Charleston Surfer Justin Schaay Places 2nd in South Africa's Dusi Canoe Marathon—on a Paddle Board
Charleston Surfer Justin Schaay Places 2nd in South Africa's Dusi Canoe Marathon—on a Paddle Board
Top photograph courtesy of Dusi Canoe Marathon
This February, while most of us were shivering and wishing for warm weather, one Charleston man was in the warm summer heat of the Southern Hemisphere, in South Africa, attempting one of the most difficult, grueling, and storied whitewater river races of all time, the Dusi Canoe Marathon...on a stand-up paddle board.
Justin Schaay is South African by birth but has been living in Charleston since the late 90s, with a few stops around the United States along the way. Born in Cape Town, South Africa under apartheid and schooled in Durban, Justin grew up on the ocean surfing, sailing, windsurfing, and kiteboarding. Watersports on the rugged Atlantic and Indian Ocean shores of South Africa were a way of life for young Schaay. At age 30, Justin even crewed a trans-Atlantic trip from Cape Town to Tortola on a 46-foot sailboat with two filmmakers.
When a young American volunteer named Janneke came to visit Cape Town in the early 90s, just as Mandela was coming to office and apartheid was ending, Justin, who had been raised by more liberal parents, began dating the Chicago native. Two years later, the couple moved across the globe to Charleston, South Carolina to be near Janneke’s parents, and were soon married. New to the Americas and full of wanderlust, Justin and his bride roamed the United States from coast to coast, landing in Boulder, Colorado for a two year stint. While in Boulder, landlocked in the mountains (and around snow for the first time in his life!), Justin became a NOLS (National Outdoor Leadership School) instructor. His love for epic, extended adventure trips was further developed during his time with NOLS, where he ventured out on a 32-day kayaking expedition through British Columbia and a similar journey in Baja, Mexico.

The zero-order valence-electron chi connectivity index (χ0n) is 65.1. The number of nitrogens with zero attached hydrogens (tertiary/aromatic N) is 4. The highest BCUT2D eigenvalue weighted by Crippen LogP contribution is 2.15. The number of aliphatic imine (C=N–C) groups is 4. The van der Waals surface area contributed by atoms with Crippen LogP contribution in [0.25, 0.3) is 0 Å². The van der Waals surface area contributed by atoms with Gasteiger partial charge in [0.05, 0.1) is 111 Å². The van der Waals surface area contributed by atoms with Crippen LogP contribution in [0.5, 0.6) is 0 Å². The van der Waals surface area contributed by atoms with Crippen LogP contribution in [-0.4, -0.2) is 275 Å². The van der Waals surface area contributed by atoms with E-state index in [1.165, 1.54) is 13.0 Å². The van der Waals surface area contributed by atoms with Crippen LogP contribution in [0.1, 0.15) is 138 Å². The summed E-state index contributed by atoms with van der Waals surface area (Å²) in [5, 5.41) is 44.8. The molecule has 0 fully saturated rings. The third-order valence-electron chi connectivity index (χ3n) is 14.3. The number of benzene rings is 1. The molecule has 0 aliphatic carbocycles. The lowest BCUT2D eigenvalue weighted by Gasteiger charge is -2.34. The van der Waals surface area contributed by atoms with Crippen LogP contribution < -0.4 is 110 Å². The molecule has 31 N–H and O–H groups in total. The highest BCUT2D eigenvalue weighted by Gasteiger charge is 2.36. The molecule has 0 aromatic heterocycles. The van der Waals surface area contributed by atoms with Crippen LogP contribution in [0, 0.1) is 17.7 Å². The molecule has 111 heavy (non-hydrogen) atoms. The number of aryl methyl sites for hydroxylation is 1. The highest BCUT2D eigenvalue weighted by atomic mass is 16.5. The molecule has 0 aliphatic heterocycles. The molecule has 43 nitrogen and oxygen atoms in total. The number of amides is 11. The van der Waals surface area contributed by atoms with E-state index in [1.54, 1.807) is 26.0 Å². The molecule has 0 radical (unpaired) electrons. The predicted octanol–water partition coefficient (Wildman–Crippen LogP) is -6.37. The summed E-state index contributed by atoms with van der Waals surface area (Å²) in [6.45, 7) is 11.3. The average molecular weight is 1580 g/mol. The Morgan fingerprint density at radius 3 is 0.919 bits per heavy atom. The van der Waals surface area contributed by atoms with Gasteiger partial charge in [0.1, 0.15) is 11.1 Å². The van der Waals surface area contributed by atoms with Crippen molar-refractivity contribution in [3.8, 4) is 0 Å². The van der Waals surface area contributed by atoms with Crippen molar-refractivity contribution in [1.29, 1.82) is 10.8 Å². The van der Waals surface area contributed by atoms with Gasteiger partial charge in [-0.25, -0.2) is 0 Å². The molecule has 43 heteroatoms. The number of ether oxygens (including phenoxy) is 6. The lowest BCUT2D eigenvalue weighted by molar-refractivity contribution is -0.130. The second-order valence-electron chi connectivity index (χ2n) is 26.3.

By the end of 1999, Justin and Janneke moved back to Charleston and started Tidal Trails, an outdoor guiding business and surf school on Kiawah Island. They offer guided nature tours using kayaks, SUPs, and a comfortable boat for those wanting a more leisurely tour. Justin brought his broad experience in every area of water adventure to the Lowcountry, teaching water sports and taking residents and tourists on water adventures, allowing them to access portions of our waterways they would never normally experience alone.
Around the mid-2000s, a new trend (yet ancient form) in water transport, stand-up paddle boarding (SUP), came on the scene in the US. Justin, who was used to surfing and navigating the wild and windy water conditions of South Africa, found paddle boarding a bit, well, boring at first. However, the experienced surfer soon realized paddle boarding, which uses a paddle to propel a longboard through water, was a great way to grind some fun out of the smaller, mushier waves of South Carolina’s coast. Paddle boards were added to Tidal Trails’ lineup by 2007, just as the SUP scene in Charleston began to boom and others around the region were catching on to the new sport. Justin, along with other adventure athletes around Charleston, began racing paddle boards as a way to push themselves athletically and to have fun with other water people.
Ever the adventurer, the South African waterman’s love of the long, challenging, multiple-day quests drew him to pursue longer and longer races. Over the past few years, Justin has amassed an impressive resumé of long distance paddles. Here are just a few:
* The Water Tribe NCC Ultra Marathon, a 90-mile race near the Outer Banks